I speak with Maggie Gray of Sports Illustrated Video to discuss whether Baseball Commissioner Bud Selig can sanction players for alcohol/DUI related offenses.
To summarize and elaborate on my video remarks:
1) GENERAL COMPARISON WITH STEROIDS
Driving under the influence, as a form of human conduct, is much worse than using, buying or even selling illegal steroids or other illegal performance-enhancers. If you drive drunk, you directly can kill or maim others, along with directly cause substantial property damage; if you use steroids, in the vast majority of cases you can only directly hurt yourself (if in fact steroids are really harmful, a point that has drawn debate).
Now, some have written about "roid rage" and people on steroids acting violently, and families/employers of those who commit DUI or use steroids are indirectly impacted by the abusers' conduct.
But I think it's pretty clear that driving under the influence is way worse than using steroids.
2) BASEBALL COMPARISON WITH STEROIDS
But when viewed purely from the lens of baseball, are steroids worse than DUI? Steroids are about cheating, DUIs are about off-field conduct. There's some merit to that. But that logic hasn't stopped the NFL, armed with its Personal Conduct Policy, from strictly regulating off-field conduct on grounds that certain misbehavior harms the league image.
3) DO NUMBERS ACTUALLY INDICATE A PROBLEM?
While 6 players committing DUIs in the first five weeks of the season is alarming in some media-noteworthy way, keep in mind that a) the 6 DUIs are not connected to each other and occurred in different circumstances; and b) at any given time, there are 750 players on the 30 MLB rosters - 6 out 750 is less than 1%. Is there really an epidemic of MLB players committing DUIs? Could the level of misconduct be the same as previous years, but only this time a few more players than normal were caught for an offense that culprits often get away with?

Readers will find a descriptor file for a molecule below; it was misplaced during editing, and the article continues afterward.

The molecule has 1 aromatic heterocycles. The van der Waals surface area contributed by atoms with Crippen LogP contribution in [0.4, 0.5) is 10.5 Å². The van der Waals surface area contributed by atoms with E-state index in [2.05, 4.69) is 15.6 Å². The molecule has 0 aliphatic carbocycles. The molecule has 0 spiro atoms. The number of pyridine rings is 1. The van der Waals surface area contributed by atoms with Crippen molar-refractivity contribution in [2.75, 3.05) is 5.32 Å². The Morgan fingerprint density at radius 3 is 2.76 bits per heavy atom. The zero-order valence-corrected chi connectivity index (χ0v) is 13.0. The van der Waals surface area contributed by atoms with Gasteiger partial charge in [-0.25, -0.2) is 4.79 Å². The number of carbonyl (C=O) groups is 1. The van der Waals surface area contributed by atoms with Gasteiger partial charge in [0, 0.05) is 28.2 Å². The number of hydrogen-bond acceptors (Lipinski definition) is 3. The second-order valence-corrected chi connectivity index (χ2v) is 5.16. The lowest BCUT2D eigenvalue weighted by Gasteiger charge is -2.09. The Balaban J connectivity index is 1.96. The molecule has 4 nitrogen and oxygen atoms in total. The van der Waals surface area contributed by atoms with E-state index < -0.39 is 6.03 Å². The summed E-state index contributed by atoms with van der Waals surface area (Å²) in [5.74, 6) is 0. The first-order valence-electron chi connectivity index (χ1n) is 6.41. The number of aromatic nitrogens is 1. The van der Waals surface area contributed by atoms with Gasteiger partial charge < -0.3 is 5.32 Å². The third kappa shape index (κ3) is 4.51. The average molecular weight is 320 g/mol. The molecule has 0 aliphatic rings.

4) THEORY AND BEST INTERESTS OF THE GAME CLAUSE
In theory, Bud Selig invoke his Best Interests of the Game authority to sanction players for the DUIs. The DUIs have clearly embarrassed the game and the collectively-bargained Joint Drug Prevention and Treatment does not mention alcohol, an omission which he could interpret to mean he is not limited by the Policy.
5) REALITY AND COLLECTIVE BARGAINING
In reality there are at least 3 reasons why Selig will wait on sanctioning until there is collectively bargained language:
i) The Players Association would greatly resent him acting unilaterally and that could cause labor negotiation problems for Selig and the owners in their discussions with the PA on a new CBA (the current one will expire on December 11, 2011), or at least in terms of developing an alcohol/DUI policy.
ii) The Players Association could file a grievance with an independent arbitrator (under the terms of the CBA), arguing that Selig has overstepped his authority and that alcohol and related arrests need to be mentioned in the Policy.
iii) Selig has to be careful not to violate the Americans with Disabilities Act, which regards alcoholism as an impairment and, in certain situations, can empower an employee for seeking redress when an employer punishes him/her for matters related to alcoholism. See our discussion on Roy Tarpley for more.